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Most Asian Countries Have Better IFVs Than The US Army

August 8, 2017

The US Army is fed up with its venerable infantry fighting vehicle. After 34 years of untiring service the M2 Bradley is being readied for obsolescence and ultimately, replacement. This can’t come too soon as modern war keeps getting deadlier for armored vehicles–the battlefields of Northern Iraq and Syria attest to this.

But when the US Army launched its Ground Combat Vehicle or GCV program in 2012 the resulting prototype pitched by BAE Systems weighed a monstrous 70 tons. The ridiculous mass together with its ugly angles meant the first try at a GCV was a disaster waiting to happen. No wonder it was cancelled in 2014, joining the same trash heap as the wasteful Future Combat System or FCS program from 1999 to 2009.

Despite the success of the wheeled Stryker, which eclipsed the semi-retired M2 Bradley by 2008, the preference for a tracked chassis and serious armor protection reigns supreme in the Pentagon’s vision for near future conflict. In 2017 the US Army relaunched its quest for a Next Generation Combat Vehicle (NGCV) without providing specifics. The only criteria was a basic design that can be tailored for any mission. Tangible results, i.e. two working prototypes, are expected by 2022.

Unfortunately, the rest of the world has beaten the US to the punch. Here are a dozen examples–from East Asia to Western Europe–of what the US Army’ NGCV should aspire to become without a scary price tag. To give credit where it’s due, most vehicle specifications were sourced from Military-Today.

The Pentagon better hurry because the technology gap it once relied on isn’t there anymore.

(Japan) Type 89

Entered Service: 1991
Capacity 3 crew + 7 infantry
Armament 35mm cannon
2 AT missiles
7.62mm coaxial MG
Weight 26.5 tons
Engine Diesel, 600 hp
Speed 70 km/h
Amphibious No
Gradient 60%
Side Slope 30%
Vertical Step 0.8 m
Trench 2.4 m

The IFV used by the Japan Self-Defense Force isn’t too different from the Bradley. But how much better is it? Well, it has never seen combat. Probably never will.

Aside from having a 35mm cannon for its main armament and peculiar rounded firing ports, the Type 89 doesn’t add anything to the idea pool for futuristic battle taxis. At the very least, it serves as proof any country with a decent manufacturing base can build a nice tracked armored vehicle. (See Argentina, Georgia, Iran, and Serbia.)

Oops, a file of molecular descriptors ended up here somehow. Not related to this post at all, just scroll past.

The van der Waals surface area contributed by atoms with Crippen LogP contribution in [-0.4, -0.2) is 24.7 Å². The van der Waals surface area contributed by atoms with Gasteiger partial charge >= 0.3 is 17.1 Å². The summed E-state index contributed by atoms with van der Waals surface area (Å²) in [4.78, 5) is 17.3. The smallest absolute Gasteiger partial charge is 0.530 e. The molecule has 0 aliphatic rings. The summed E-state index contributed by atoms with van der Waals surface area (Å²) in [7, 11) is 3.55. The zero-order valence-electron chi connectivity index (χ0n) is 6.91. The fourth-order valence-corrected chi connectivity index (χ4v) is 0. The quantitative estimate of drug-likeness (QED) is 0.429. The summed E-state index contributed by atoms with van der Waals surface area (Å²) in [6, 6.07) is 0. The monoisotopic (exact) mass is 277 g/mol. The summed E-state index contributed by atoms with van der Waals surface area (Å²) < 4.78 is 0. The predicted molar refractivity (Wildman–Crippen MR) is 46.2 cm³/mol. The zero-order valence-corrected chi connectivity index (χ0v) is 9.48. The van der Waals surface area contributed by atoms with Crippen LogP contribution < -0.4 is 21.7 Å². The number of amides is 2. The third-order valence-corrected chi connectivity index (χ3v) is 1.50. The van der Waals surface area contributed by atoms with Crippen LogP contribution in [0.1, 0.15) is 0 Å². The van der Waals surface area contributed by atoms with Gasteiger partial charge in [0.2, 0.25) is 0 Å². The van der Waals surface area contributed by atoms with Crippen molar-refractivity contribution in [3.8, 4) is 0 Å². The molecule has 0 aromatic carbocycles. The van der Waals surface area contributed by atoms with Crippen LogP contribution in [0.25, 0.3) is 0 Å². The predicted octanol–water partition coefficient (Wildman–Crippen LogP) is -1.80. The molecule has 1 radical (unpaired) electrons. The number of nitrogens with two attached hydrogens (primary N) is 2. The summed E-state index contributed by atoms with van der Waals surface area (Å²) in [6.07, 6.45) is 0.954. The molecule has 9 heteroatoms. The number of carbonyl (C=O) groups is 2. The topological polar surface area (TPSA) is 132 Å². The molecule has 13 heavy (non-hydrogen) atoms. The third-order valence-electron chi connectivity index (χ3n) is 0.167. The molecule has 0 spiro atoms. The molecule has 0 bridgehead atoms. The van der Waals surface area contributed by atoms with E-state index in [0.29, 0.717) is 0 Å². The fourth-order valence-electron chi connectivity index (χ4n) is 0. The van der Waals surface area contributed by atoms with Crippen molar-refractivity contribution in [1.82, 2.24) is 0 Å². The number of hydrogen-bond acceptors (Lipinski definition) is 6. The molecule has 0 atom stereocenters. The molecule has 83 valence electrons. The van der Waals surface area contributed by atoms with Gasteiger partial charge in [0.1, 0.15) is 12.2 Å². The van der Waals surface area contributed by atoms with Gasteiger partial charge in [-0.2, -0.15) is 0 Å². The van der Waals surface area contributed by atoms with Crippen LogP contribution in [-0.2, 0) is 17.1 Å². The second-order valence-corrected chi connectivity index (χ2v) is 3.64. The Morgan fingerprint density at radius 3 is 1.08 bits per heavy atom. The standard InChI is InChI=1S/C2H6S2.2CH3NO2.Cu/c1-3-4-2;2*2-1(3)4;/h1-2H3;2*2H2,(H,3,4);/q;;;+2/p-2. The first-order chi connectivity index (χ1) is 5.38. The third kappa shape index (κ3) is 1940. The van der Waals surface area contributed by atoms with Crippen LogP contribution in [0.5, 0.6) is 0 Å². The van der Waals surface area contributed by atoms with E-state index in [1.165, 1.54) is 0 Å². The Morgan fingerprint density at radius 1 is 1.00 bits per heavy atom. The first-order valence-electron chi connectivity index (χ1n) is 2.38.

The Type 89 is so unremarkable only 120 have been made so far.

(South Korea) K-21

Entered Service: 2008
Capacity 3 crew + 8 infantry
Armament 40mm cannon
2 AT missiles
7.62mm coaxial MG
Weight 25 tons
Engine Diesel, 680 hp
Speed 70 km/h
Amphibious Yes, 6 km/h
Gradient 60%
Side Slope 30%
Vertical Step 0.8 m
Trench 2.5 m

South Korea was the first Asian country to start building its own M113 APCs. Thanks to broad and persistent efforts at improving the country’s technological-industrial base armored vehicle manufacturing has evolved to the point of superiority.

The K21 made by Doosan is larger, better armed, and faster than the M2A3 Bradley. Its 40mm cannon and tandem missile launchers are bad news for both enemy tanks and infantry. The K21 also features a unique flotation system for water crossings.

The ROK Army’s K21 has several variants, including anti-aircraft missile launchers and a prototype light tank. If the US Army needs a tangible vision of an all-in-one vehicle, they should consider the K21.

(China) ZBD-04/08

Entered Service: 1997/2004
Capacity 3 crew + 7 infantry
Armament 100mm gun
30mm cannon
7.62mm coaxial MG
Weight 25 tons
Engine Diesel, 590-600 hp
Speed 65 km/h
Amphibious Yes, 6-8 km/h
Gradient 60%
Side Slope 40%
Vertical Step 0.7 m
Trench 1.8 m

It’s doubtful if China’s approach to infantry fighting vehicles–a complex subject in itself–can inspire the stubborn US Army. But the ZBD-04 and its later variants are worth thinking about with utmost seriousness.

Copied from the Russian BMP-3 but with a multitude of improvements, the ZBD-series could be the best protected and most heavily armed APC in the world right now. For starters, its 100mm missile firing rifled gun can destroy most targets, moving or stationary, with high explosive rounds. It can even cripple tanks, unless the latter are hit on either their glacis or the turret’s frontal arc.

The Chinese have done so much with their BMP-3 clone, turning it into a mobile anti-aircraft gun, a missile carrying tank destroyer, an artillery spotting vehicle, and even an amphibious light tank. The bottom line is the PLA have a superb platform the US Army can only dream of.

(Singapore) Bionix / AFV

Entered Service: No
Capacity 3 crew + 8 infantry
Armament 30mm cannon/modular
Weight 29 tons
Engine Diesel
Speed 70 km/h
Amphibious Unknown
Gradient Unknown
Side Slope Unknown
Vertical Step 0.6 m
Trench 2.5 m

Singapore’s superbly equipped armed forces got tired of their M113’s too. First came the Bionix, which emphasized protection for urban combat. Its newest sibling improves on the original’s better qualities but with a cool unmanned turret, battle management software, an active protection system, and camera-equipped visibility.

It’s doubtful the AFV will find customers abroad at this point. It won’t be in service until 2019 and these won’t be many. But if keeping the M2A3 Bradley is the safest choice for the US Army then perhaps upgrades akin to Singapore’s Bionix lineage are the real solution. Both vehicles have so much in common anyway.

(Russia) Kurganets-25

Entered Service: No
Capacity 3 crew + 7 infantry
Armament 30mm cannon
4 AT missiles
7.62mm coaxial MG
Weight 25 tons
Engine Diesel, 450-750 hp
Speed 80 km/h
Amphibious Yes, 10 km/h
Gradient 60%
Side Slope 40%
Vertical Step 0.7 m
Trench 1.8 m

The Russian Army per se hasn’t replaced its gigantic fleet of BMP-2’s and BTR-80’s. But in 2015 the public debut of the Kurganets-25, the lightest among the Armata family of tracked vehicles, showed NATO the Russians still prefer troop carriers that have room to spare for killing tanks.

Ignoring its substantial armor, the four Kornet missiles on the unmanned turret should be cause for worry. Let this be made clear as day: Kornet missiles can destroy most targets they’re aimed at. Kornets are very bad news for the Blue Team.

Armor. Firepower. Size. Technology. All in one package. These are the new standards Russia is setting for its next-generation IFVs. NATO should take heed.

(Israel) Namer

Entered Service: 2008
Capacity 2 crew + 10 infantry
Armament 30mm cannon
7.62mm coaxial MG
Weight 55 tons
Engine Diesel, 1200 hp
Speed 60 km/h
Amphibious No
Gradient 60%
Side Slope 40%
Vertical Step 1 m
Trench 3 m